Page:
Musical Review: Club Tropicana – Bord Gáis Energy Theatre, Dublin

Club Tropicana – The Musical

Bord Gáis Energy Theatre, Grand Canal Square, Dublin 2

Runs until August 3rd

Tickets from €18.50

Named after the ionic Wham song (which ironically doesn’t feature here) this show clearly states that it’s not trying to win any prizes, they just want to give you a fun night out. And from the off, they definitely do what they say on the tin, as X Factor winner, Joe McElderry, bounces out on the stage in character as holiday camp rep, Gary, welcoming everyone to the “resort”. Peppered with twenty classic 80s tracks, from the off the emphasis here is very much on fun.

The plot is flimsy – a woman jilts her fiancée on their wedding day, and jets off on the honeymoon with her friends. Conveniently, he and his friends have the same idea, and they both find themselves at the Club Tropicana, where the drinks are free (well the first one) and the staff are in a tizz about a mystery hotel inspector.

Thankfully, this isn’t about the plot. It’s about the nostalgia. The team behind it absolutely want the audience to relive all their 80s memories, and aside from the music, this is littered with references that only true 80s kids will get.

The cast completely get behind the cheesy script, and their energy never dips. Yes, there are plenty of clichés here – including the Spanish maid who impersonates famous people to make the hotel look busy (brilliantly played by Kate Robbins who, in another 80s throwback, wrote the theme tune to TV show Surprise Surprise) and McElderry’s Gary is straight from the John Inman school of camp. However, because this show has no pretensions, it actually works.

The focus here is very much on the music, and the audience on the night I attended knew every single lyric, and sang along with gusto. The tracks include Take On Me, Don’t Leave Me This Way, Only You, Fantastic Day, Just Can’t Get Enough, and Girls Just Wanna Have Fun, so there’s quite a variety, and, thanks to advertising and movies, pretty much all of them will be familiar, even if the 80s wasn’t your decade.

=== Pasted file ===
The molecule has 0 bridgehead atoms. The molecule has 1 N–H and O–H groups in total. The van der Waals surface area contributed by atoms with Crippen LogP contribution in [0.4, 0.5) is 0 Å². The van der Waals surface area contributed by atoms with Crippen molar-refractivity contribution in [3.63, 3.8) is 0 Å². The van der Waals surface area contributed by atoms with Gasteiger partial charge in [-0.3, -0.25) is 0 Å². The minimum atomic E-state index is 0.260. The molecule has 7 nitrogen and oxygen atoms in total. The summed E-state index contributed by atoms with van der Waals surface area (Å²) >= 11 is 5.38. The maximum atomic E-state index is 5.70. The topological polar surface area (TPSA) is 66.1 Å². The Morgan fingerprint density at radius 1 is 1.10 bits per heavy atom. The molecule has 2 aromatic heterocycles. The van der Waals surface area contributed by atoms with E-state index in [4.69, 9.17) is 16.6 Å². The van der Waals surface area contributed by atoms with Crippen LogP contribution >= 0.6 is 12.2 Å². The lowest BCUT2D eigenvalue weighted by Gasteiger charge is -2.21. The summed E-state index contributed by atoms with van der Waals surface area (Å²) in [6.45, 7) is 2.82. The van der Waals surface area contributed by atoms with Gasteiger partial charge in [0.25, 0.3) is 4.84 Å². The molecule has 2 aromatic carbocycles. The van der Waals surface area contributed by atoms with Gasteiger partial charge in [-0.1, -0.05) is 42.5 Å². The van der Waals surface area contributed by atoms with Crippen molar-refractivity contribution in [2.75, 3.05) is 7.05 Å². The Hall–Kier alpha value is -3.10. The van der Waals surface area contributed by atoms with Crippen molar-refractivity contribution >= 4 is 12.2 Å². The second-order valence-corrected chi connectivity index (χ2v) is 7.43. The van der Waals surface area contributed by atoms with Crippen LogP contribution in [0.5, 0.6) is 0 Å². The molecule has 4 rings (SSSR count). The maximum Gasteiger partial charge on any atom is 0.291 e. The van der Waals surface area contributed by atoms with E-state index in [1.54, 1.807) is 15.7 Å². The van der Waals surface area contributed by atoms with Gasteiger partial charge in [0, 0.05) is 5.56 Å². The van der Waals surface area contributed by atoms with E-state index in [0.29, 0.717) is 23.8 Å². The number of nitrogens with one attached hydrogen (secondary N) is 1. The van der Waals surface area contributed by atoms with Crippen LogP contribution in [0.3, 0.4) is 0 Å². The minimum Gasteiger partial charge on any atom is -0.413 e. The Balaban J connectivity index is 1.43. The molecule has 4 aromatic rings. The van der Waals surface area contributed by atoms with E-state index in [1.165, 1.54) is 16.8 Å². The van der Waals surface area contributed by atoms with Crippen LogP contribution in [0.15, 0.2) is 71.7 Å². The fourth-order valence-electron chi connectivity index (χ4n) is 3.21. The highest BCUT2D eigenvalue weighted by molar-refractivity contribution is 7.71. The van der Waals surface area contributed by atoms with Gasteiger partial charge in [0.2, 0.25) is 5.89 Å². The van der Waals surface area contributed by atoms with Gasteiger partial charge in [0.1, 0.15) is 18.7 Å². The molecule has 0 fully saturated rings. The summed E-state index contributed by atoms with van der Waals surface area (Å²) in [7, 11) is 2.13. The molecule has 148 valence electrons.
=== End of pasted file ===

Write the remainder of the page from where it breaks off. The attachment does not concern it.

While they don’t feel as shoehorned in as the songs often do in Jukebox musicals, I did find myself wondering on a couple of occasions if there were perhaps a better song for that moment. And in a couple of instances, they didn’t adjust the gender in the lyrics so that it was appropriate to the scene (although this could have been a slip on the part of the actor). Overall though, the music works, and will have you tapping your toes and singing along.

If there were any doubt that the crowd loved it, on the night I attended there was a brief technical glitch, about 15 minutes from the end. They lowered the curtain and played 80s background music, which saw the entire theatre on their feet, singing along and dancing away, keeping the party going for the few minutes it took them to fix the issue.

This is like Fawlty Towers meets Hi-Di-Hi meets Benidorm. It is great fun, and will leave you with a smile on your face, once you don’t try to overanalyse it. It’s not trying to be anything that it isn’t, and if you take it as it is intended, you will have a very enjoyable night.

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